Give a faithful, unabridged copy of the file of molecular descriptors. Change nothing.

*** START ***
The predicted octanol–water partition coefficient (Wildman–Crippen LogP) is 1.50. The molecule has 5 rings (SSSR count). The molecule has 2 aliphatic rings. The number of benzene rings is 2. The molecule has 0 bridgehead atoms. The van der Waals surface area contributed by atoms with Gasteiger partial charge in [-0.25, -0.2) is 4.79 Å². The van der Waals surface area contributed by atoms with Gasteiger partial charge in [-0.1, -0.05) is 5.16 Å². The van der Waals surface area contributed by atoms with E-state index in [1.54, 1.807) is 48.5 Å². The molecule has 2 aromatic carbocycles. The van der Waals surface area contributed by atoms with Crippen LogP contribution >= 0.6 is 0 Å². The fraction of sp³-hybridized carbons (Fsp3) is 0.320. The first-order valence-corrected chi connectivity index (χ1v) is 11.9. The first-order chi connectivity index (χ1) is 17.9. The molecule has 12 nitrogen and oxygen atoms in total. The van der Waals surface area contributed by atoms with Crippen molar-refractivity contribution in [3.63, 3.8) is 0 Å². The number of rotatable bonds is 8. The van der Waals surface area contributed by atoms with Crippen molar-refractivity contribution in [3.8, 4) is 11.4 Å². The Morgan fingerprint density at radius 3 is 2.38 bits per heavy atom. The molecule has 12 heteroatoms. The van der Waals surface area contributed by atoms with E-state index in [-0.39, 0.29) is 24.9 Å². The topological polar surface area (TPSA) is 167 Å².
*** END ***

The predicted octanol–water partition coefficient (Wildman–Crippen LogP) is 1.50. The molecule has 5 rings (SSSR count). The molecule has 2 aliphatic rings. The number of benzene rings is 2. The molecule has 0 bridgehead atoms. The van der Waals surface area contributed by atoms with Gasteiger partial charge in [-0.25, -0.2) is 4.79 Å². The van der Waals surface area contributed by atoms with Gasteiger partial charge in [-0.1, -0.05) is 5.16 Å². The van der Waals surface area contributed by atoms with E-state index in [1.54, 1.807) is 48.5 Å². The molecule has 2 aromatic carbocycles. The van der Waals surface area contributed by atoms with Crippen LogP contribution >= 0.6 is 0 Å². The fraction of sp³-hybridized carbons (Fsp3) is 0.320. The first-order valence-corrected chi connectivity index (χ1v) is 11.9. The first-order chi connectivity index (χ1) is 17.9. The molecule has 12 nitrogen and oxygen atoms in total. The van der Waals surface area contributed by atoms with Crippen molar-refractivity contribution in [3.63, 3.8) is 0 Å². The number of rotatable bonds is 8. The van der Waals surface area contributed by atoms with Crippen molar-refractivity contribution in [3.8, 4) is 11.4 Å². The Morgan fingerprint density at radius 3 is 2.38 bits per heavy atom. The molecule has 12 heteroatoms. The van der Waals surface area contributed by atoms with E-state index in [-0.39, 0.29) is 24.9 Å². The topological polar surface area (TPSA) is 167 Å².